AD Classics: AD Classics: Bank of China Tower / I.M. Pei

AD Classics: AD Classics: Bank of China Tower / I.M. Pei

AD Classics: AD Classics: Bank of China Tower / I.M. Pei - Windows, CityscapeAD Classics: AD Classics: Bank of China Tower / I.M. Pei - Waterfront, CityscapeAD Classics: AD Classics: Bank of China Tower / I.M. Pei - Facade, Cityscape, WindowsAD Classics: AD Classics: Bank of China Tower / I.M. Pei - Windows, Cityscape, FacadeAD Classics: AD Classics: Bank of China Tower / I.M. Pei - More Images+ 5

  • Architects: I.M. Pei
  • Year Completion year of this architecture project Year :  1990

Text description provided by the architects. When commissioned to design the Bank of China Tower on an intricate inland site, I.M. Pei was requested to create an unavoidably tall unique headquarters in a typhoon-prone region that would represent the aspirations of the Chinese people yet also symbolize good will toward the British Colony. 

AD Classics: AD Classics: Bank of China Tower / I.M. Pei - Waterfront, Cityscape

The solution assimilates architecture and engineering simultaneously, involving an asymmetrical tower that informs both skyline and street. The Bank of China Tower stands 70 stories tall, reaching a height of 1,209 feet. At the time of its opening in May 1990, it was the tallest building in Asia and still remains one of the tallest in Hong Kong.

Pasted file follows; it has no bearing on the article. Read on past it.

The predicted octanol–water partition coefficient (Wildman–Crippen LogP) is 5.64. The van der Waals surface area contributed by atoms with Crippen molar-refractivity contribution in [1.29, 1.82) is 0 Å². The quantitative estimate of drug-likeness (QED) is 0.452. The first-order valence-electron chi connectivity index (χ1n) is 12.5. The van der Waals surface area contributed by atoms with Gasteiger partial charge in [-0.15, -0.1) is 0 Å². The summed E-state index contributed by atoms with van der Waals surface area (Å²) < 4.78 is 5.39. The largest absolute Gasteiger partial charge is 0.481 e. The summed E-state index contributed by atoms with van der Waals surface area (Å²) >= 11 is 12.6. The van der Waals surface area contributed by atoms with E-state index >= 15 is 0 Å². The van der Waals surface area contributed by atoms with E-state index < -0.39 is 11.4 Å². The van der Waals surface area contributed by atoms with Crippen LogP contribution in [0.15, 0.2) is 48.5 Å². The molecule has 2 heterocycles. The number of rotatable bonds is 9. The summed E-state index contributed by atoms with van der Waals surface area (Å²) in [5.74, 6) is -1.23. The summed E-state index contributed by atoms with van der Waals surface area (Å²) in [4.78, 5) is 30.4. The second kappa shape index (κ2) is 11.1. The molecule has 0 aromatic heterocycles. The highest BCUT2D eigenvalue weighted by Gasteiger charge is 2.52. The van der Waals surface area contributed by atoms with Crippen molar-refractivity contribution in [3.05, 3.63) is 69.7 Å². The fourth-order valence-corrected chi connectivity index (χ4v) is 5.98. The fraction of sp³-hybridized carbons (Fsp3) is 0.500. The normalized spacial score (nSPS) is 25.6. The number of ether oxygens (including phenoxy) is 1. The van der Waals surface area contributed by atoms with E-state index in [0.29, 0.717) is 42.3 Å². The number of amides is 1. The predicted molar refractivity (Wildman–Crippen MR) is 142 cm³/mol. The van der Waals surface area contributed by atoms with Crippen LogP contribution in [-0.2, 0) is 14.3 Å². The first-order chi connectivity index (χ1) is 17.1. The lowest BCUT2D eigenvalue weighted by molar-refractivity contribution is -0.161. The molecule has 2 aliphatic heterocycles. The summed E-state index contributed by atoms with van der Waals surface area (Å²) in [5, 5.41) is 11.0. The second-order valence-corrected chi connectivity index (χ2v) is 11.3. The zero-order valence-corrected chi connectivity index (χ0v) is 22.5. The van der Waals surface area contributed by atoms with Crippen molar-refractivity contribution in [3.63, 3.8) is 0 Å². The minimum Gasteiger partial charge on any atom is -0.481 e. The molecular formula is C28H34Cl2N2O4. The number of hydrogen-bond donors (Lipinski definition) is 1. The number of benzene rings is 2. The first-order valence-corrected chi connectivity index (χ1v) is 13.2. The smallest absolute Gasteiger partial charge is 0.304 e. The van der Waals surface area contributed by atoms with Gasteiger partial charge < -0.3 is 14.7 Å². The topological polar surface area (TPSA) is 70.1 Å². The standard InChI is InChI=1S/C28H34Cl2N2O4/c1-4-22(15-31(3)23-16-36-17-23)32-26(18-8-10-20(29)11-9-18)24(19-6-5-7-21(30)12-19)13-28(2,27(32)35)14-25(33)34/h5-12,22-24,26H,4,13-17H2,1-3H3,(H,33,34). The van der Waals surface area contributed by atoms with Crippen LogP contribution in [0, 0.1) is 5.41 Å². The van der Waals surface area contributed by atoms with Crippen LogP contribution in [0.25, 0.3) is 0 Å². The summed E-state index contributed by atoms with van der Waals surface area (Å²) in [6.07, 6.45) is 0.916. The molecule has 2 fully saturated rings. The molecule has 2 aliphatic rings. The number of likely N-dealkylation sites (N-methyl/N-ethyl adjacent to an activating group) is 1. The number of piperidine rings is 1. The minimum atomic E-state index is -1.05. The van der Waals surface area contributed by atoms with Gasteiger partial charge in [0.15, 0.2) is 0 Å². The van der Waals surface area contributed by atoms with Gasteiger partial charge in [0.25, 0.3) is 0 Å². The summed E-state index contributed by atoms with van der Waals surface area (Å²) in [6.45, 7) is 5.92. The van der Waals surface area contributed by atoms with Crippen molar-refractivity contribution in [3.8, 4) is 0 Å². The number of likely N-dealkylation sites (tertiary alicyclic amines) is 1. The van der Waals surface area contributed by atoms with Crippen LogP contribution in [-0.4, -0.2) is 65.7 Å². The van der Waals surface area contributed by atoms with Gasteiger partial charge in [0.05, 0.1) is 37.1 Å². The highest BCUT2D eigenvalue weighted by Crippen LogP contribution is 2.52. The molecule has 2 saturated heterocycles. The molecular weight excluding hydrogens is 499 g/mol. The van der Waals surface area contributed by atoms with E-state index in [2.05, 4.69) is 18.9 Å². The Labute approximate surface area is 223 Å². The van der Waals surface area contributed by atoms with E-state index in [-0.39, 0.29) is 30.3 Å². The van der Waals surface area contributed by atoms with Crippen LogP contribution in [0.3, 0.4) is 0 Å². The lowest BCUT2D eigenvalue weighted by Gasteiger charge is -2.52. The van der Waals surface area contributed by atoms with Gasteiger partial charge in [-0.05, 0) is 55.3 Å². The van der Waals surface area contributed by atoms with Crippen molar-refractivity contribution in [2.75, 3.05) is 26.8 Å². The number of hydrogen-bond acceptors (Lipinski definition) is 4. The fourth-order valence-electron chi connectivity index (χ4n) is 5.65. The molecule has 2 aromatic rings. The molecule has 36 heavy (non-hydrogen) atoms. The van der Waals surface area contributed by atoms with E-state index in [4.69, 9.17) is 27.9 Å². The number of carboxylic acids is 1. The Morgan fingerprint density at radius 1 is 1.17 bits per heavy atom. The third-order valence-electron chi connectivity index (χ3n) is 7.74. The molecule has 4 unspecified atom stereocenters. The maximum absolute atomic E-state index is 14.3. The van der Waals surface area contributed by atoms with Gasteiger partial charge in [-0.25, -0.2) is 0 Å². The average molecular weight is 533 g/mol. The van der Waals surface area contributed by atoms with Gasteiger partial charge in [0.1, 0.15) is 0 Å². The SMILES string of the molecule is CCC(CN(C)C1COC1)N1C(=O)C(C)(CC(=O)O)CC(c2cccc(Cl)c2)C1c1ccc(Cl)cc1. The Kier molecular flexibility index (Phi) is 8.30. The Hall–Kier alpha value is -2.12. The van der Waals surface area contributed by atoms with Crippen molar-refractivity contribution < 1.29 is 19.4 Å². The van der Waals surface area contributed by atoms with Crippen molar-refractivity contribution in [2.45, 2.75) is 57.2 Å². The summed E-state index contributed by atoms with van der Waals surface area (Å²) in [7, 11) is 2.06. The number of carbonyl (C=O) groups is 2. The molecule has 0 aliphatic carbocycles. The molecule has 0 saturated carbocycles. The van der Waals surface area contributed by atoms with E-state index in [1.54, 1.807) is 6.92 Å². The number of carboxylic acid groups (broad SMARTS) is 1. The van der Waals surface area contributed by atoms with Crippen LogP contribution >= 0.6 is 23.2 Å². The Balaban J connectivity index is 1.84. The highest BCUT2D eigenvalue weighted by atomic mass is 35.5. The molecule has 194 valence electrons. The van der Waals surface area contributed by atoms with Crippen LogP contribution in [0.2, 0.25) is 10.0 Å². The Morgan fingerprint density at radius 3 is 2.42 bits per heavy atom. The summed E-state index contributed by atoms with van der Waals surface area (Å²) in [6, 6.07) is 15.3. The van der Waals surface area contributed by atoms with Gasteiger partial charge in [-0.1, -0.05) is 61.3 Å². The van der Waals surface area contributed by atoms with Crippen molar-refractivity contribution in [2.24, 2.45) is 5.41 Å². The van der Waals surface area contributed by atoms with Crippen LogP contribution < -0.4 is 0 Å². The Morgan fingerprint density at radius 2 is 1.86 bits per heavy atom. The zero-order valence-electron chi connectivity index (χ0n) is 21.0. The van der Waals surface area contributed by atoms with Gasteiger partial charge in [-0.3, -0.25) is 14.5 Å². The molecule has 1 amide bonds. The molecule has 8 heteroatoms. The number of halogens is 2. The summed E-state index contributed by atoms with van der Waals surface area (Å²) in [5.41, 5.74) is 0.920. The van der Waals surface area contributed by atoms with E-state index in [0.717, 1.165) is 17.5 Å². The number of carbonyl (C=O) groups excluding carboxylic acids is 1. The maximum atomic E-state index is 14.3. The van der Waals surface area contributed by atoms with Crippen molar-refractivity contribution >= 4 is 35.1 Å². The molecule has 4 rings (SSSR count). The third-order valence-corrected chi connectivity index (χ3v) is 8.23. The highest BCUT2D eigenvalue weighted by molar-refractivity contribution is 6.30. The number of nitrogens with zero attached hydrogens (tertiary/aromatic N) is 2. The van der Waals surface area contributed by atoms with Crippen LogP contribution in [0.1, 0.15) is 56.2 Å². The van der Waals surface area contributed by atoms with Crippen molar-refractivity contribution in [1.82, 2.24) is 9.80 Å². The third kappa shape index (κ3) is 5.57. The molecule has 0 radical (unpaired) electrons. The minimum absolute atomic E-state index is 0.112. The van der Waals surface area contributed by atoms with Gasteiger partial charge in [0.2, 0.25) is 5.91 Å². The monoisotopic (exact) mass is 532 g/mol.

AD Classics: AD Classics: Bank of China Tower / I.M. Pei - Windows, Cityscape, Facade

Comprised of four vertical shafts, the tower emerges from a 52-meter cube and reduces its mass, quadrant by quadrant, until a single triangular prism resides. The faceted prism is clad in reflective glass that mirrors the changing sky, anchoring the expansive business district and providing a characteristic vertical axis to Hong Kong's towering skyline.

AD Classics: AD Classics: Bank of China Tower / I.M. Pei - Facade, Windows

The four shafts that from the building produce a modern composite structural system that not only resists high-velocity winds, but eliminates the need for many internal vertical supports. As a result, the Bank of China uses less steel than typical for a building its size.

AD Classics: AD Classics: Bank of China Tower / I.M. Pei - Image 7 of 10

A key issue for I.M. Pei was the symbolism of the structure for the Chinese people and the British Colony. Original plans included an x-shaped cross-brace. However, in China the "X" shape is seen as a symbol of death. As an alternative, Pei chose to use less menacing diamond forms.

AD Classics: AD Classics: Bank of China Tower / I.M. Pei - Facade, Cityscape, Windows

The bamboo plant was also a significant inspiration for this unique building. The trunk of this massive structure is representative of the growth patterns of bamboo, the symbol of hope and revitalization in the Chinese culture.

AD Classics: AD Classics: Bank of China Tower / I.M. Pei - Cityscape

At ground level, the tower is pulled back from the street to create an amicable pedestrian atmosphere that is fully accessible and sheltered from the urban bedlam. It is surrounded by a broad promenade, and flanked by cooling water gardens that muffle the activity and noise of surrounding traffic.

AD Classics: AD Classics: Bank of China Tower / I.M. Pei - Lighting, Cityscape, Facade

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Project location

Address:Hong Kong (SAR), China

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Location to be used only as a reference. It could indicate city/country but not exact address.
About this office
Cite: Brian Pagnotta. "AD Classics: AD Classics: Bank of China Tower / I.M. Pei" 23 Aug 2011. ArchDaily. Accessed . <https://www.archdaily.com/153297/ad-classics-bank-of-china-tower-i-m-pei> ISSN 0719-8884

AD 经典:香港中银大楼 / 贝聿铭

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